Before cutting the grass, though, I got out the loppers and attacked the bushes on the north side of the driveway. Even with--or maybe "especially with"--the cherry and elm trees gone, the remainder did not look very good, and even worse, whenever I take the tractor to the back yard I have to fight through all kinds of foliage. All I really did was to hack back the stuff, cutting most of the stalks as close to ground as possible just to get it out of my way. The result was a fairly respectable pile of cut brush by the driveway. I also hacked back all the f-ing sumac trees growing by the fence.
Today, I finally cut down the whatever-it-was tree growing by the air conditioner.
A good six-inch trunk at the base and the tree had to be twenty feet tall. Right next to the damned foundation. Uh, no. No no no no no.
I also lopped off all the fresh growths from the mulberry bush that's growing in approximately the same location. (This weekend I must get a fairly large augur bit so as to drill deep holes in the trunks and fill them with RoundUp.) And then I removed deadwood from the honeysuckle bushes nearest that location.
I'm thinking about clearcutting the honeysuckle and planting something else there. Mrs. Fungus wants a fence; if a fence goes in the honeysuckle will have to come out, anyway. We'll see about that; but for now at least I've dealt with something that nagged at me every last time I walked on the south side of the house.
And the brush pile now spans most of the distance from the driveway to the south property line. And I'm not done; I have more brush I want to clear out, especially right now while we have such awesome weather in the forecast:
Dewpoints well below 65, temps below 80, no rain as far as the eye can see--perfect weather for the Mad Pruner to strike.
The tree was tall enough that I decided I needed to use the pole saw, and it worked a treat! Of course it's brand new, having languished in the garage since I bought it; nothing like a brand-new chain to hack through nuisance timber, I always says.
The other thing I'm considering is to get one of those Pulaski axes, the kind that has a horizontal blade sticking off the back of the vertical one. Because that would be just dandy for hacking the root balls of those motherfucking sumac trees out of the ground!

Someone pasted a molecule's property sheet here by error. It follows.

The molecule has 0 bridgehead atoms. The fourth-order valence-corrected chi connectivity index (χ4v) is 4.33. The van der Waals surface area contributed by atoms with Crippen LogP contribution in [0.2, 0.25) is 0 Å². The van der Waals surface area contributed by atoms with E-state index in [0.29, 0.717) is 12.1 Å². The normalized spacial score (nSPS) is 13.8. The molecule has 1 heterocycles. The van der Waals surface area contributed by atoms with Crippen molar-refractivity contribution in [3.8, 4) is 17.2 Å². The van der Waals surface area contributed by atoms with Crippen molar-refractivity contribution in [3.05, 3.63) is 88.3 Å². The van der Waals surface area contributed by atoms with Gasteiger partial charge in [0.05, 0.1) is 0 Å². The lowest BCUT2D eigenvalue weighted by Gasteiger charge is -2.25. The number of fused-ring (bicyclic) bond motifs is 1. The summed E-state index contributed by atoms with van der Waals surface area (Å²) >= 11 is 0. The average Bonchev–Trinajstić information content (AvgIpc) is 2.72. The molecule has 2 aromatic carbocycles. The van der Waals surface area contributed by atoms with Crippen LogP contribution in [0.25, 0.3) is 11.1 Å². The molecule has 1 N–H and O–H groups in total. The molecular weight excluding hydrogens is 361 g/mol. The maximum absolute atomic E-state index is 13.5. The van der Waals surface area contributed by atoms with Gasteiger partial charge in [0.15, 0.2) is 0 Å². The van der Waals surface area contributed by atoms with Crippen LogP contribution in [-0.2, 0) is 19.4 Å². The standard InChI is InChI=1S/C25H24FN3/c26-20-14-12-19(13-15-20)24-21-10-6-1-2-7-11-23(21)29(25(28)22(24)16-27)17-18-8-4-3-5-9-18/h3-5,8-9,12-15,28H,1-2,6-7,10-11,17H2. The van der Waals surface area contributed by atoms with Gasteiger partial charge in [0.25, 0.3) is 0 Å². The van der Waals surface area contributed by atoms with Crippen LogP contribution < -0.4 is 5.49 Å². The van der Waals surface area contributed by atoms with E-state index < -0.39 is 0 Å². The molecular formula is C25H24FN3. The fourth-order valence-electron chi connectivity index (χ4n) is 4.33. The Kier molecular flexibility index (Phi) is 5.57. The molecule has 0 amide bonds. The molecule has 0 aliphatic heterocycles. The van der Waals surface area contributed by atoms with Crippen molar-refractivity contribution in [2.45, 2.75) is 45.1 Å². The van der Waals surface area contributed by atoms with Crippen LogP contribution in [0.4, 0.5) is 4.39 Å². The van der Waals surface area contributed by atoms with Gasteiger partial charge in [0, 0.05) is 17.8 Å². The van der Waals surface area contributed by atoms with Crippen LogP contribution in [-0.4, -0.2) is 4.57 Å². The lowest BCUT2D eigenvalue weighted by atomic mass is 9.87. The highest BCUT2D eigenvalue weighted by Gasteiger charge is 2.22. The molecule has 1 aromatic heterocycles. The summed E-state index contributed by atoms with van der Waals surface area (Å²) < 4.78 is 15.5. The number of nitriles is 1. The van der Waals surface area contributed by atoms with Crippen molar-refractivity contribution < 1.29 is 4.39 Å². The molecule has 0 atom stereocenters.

There's a crapton more of this to do. There is a little 4x20 area behind the garage which was where Mom always planted beans and peppers and tomato plants, back in the seventies. It's all grown over with shrubbery and sumac trees and I WANT IT ALL GONE. I wouldn't mind planting a couple different kinds of peppers there, myself. Bell and banana peppers--the kinds I like best. Maybe one jalapeno, just to see how it went.
Step one: get rid of the trees.
The lilac bush also needs to be hacked back pretty far. It'd be awful nice if we could, y'know, walk on that sidewalk, for crying out loud.
The birch tree is still there and still needs to come down. The pear tree isn't doing very well but it is hanging on; perhaps if I pruned back the box elder tree it would get enough sunlight to carry on a bit longer. And the HUUUUUUUUDDDGGE, the massive infestation of forsythia, which is well into its tertiary growth ring--I like that it blocks the view from the street, across the east 40, though.
I worry about the trees that are growing on the south side of the patio. I think they have to come out; I think they're also still small enough that I could do it my own bad self. Maybe. We'll see.
And once all the pruning is done, it'll be back to the north side of the driveway to work on the flower bed there, which is currently host to all those bushes that I don't want. The problem is that the flower bed is level with the driveway, which is well above grade there, and so when the house was built they put in a little retaining wall made of flagstones. 55 years of Illinois weather have not been kind to it; the flagstones have slid and the whole thing is a mess.
One option would be simply to pull it all out and grade it to slope down and seed it with grass, and to heck with it. Whatever dirt came from there could be used to fill the notch in the back yard where the sand box and swing set once were.
Another option would be to get different stones and rebuild it--update it and give it a fresh new look--and then lay down weed barrier, and mulch or stone with a few shrubs or plants.
The sidewalk on the north side of the garage must either be replaced or at least mud-jacked level again. Water must flow away from the foundation, not towards it.
This is what it's like to own a house.